Learning to Look Up and Be Kind

She hobbled, bobbing up and down, side to side like an old Ford. It was only her jerky motion that singled her out in the concert crowd.

As she drew nearer to the box where we sat, I could see her more clearly: A mess of short blond curls capping a prematurely aging face. A gut draping over the waist-band of her jeans, outfitted in a t-shirt that read “Love Wins.” My mind made an instant assessment of her that would’ve have promptly been discarded as the concert began. But then she came into full view:

Enabling her steps, a metal rod fitted from her right knee into a Nike sneaker where a tibia and fibula should have met up with some metatarsals and phalanges.

She hobbled past me, and I turned my head to follow, as the crowd neglected to part to let her through. I had a thousand questions that would never be answered. The shirt slogan took on a new interpretation, as did the lines etched in her face.

The lights dimmed. The band played. She disappeared into the throng.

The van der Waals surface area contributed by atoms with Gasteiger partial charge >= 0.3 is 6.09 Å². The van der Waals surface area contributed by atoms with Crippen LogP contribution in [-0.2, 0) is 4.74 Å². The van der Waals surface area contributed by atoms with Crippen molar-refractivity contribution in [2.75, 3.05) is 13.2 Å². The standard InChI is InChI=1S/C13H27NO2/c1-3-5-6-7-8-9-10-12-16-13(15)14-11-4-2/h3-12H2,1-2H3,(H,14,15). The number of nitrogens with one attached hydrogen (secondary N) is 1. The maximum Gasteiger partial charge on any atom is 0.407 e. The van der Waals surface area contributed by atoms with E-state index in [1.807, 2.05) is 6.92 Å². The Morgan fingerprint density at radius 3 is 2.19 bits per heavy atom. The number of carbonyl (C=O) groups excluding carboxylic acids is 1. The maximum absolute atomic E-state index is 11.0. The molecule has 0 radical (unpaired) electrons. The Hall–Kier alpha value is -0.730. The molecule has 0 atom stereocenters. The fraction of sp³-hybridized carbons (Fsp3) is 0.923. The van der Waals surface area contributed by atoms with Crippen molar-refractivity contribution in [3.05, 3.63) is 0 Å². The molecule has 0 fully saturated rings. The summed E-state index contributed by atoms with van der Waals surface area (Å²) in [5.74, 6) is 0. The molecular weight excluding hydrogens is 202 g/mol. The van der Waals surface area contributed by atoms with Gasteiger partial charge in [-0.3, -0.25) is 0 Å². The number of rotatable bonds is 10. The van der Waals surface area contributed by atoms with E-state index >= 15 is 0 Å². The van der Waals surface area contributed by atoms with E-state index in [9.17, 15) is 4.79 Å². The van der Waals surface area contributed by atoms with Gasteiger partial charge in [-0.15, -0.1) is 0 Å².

Every now and then a person so captures my attention that I found myself desperately wanting to know their story. I wish I gave away my attention like that more often.

I’ve been reading through the Gospels again, getting to know Jesus through older eyes. I just finished up Mark and John. Jesus so often connected with people and became a key moment in their story. He met a woman drawing water in the heat of they day and after their conversation, she believed. He called out to some teenage fishermen while they were fishing, and they followed. He walked upon a funeral procession one day, and the boy who had died lived.

He taught crowds, but He conversed with individuals. He had time for people and their stories.

There’s a famous quote attributed to reverend and author Ian MacLaren that’s coming to mind today,

Be kind; everyone you meet is fighting a hard battle.

Jesus saw people. And He was kind. I want to be more like that.

— Tiffany

Learning to Look Up and Be Kind

 

Photo Credit: Roman Kraft

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